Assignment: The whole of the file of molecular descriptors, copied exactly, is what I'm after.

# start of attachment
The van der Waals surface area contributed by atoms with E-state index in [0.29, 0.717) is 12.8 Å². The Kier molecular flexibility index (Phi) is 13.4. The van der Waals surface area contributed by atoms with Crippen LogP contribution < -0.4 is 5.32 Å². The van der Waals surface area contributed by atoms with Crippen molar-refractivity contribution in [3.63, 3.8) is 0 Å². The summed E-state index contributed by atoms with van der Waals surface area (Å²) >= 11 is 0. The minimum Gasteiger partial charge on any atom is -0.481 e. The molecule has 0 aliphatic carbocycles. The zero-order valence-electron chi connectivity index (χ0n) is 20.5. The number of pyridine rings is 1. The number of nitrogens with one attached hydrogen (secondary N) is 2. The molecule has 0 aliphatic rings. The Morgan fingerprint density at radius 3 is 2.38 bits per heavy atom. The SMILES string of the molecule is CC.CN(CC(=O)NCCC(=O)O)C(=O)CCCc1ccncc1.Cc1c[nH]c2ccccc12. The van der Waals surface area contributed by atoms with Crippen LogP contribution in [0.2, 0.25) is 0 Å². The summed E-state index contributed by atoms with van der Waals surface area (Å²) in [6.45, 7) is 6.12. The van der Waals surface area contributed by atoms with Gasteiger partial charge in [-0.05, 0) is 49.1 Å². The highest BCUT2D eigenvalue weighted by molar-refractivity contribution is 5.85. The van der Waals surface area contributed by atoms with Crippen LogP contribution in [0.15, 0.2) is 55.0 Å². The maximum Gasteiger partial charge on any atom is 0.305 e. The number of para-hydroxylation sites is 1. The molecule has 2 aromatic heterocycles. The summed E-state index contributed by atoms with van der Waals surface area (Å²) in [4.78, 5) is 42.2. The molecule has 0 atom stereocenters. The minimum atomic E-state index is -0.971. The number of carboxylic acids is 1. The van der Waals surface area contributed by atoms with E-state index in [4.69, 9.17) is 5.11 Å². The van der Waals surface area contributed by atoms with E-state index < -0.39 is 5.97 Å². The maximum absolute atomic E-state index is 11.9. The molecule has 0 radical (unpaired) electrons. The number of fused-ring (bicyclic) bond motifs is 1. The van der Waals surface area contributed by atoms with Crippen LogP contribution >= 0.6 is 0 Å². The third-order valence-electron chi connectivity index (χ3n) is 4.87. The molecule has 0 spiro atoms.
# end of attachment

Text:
The van der Waals surface area contributed by atoms with E-state index in [0.29, 0.717) is 12.8 Å². The Kier molecular flexibility index (Phi) is 13.4. The van der Waals surface area contributed by atoms with Crippen LogP contribution < -0.4 is 5.32 Å². The van der Waals surface area contributed by atoms with Crippen molar-refractivity contribution in [3.63, 3.8) is 0 Å². The summed E-state index contributed by atoms with van der Waals surface area (Å²) >= 11 is 0. The minimum Gasteiger partial charge on any atom is -0.481 e. The molecule has 0 aliphatic carbocycles. The zero-order valence-electron chi connectivity index (χ0n) is 20.5. The number of pyridine rings is 1. The number of nitrogens with one attached hydrogen (secondary N) is 2. The molecule has 0 aliphatic rings. The Morgan fingerprint density at radius 3 is 2.38 bits per heavy atom. The SMILES string of the molecule is CC.CN(CC(=O)NCCC(=O)O)C(=O)CCCc1ccncc1.Cc1c[nH]c2ccccc12. The van der Waals surface area contributed by atoms with Crippen LogP contribution in [0.2, 0.25) is 0 Å². The summed E-state index contributed by atoms with van der Waals surface area (Å²) in [6.45, 7) is 6.12. The van der Waals surface area contributed by atoms with Gasteiger partial charge in [-0.05, 0) is 49.1 Å². The highest BCUT2D eigenvalue weighted by molar-refractivity contribution is 5.85. The van der Waals surface area contributed by atoms with Crippen LogP contribution in [0.15, 0.2) is 55.0 Å². The maximum Gasteiger partial charge on any atom is 0.305 e. The number of para-hydroxylation sites is 1. The molecule has 2 aromatic heterocycles. The summed E-state index contributed by atoms with van der Waals surface area (Å²) in [4.78, 5) is 42.2. The molecule has 0 atom stereocenters. The minimum atomic E-state index is -0.971. The number of carboxylic acids is 1. The van der Waals surface area contributed by atoms with E-state index in [4.69, 9.17) is 5.11 Å². The van der Waals surface area contributed by atoms with E-state index < -0.39 is 5.97 Å². The maximum absolute atomic E-state index is 11.9. The molecule has 0 radical (unpaired) electrons. The number of fused-ring (bicyclic) bond motifs is 1. The van der Waals surface area contributed by atoms with Crippen LogP contribution >= 0.6 is 0 Å². The third-order valence-electron chi connectivity index (χ3n) is 4.87. The molecule has 0 spiro atoms.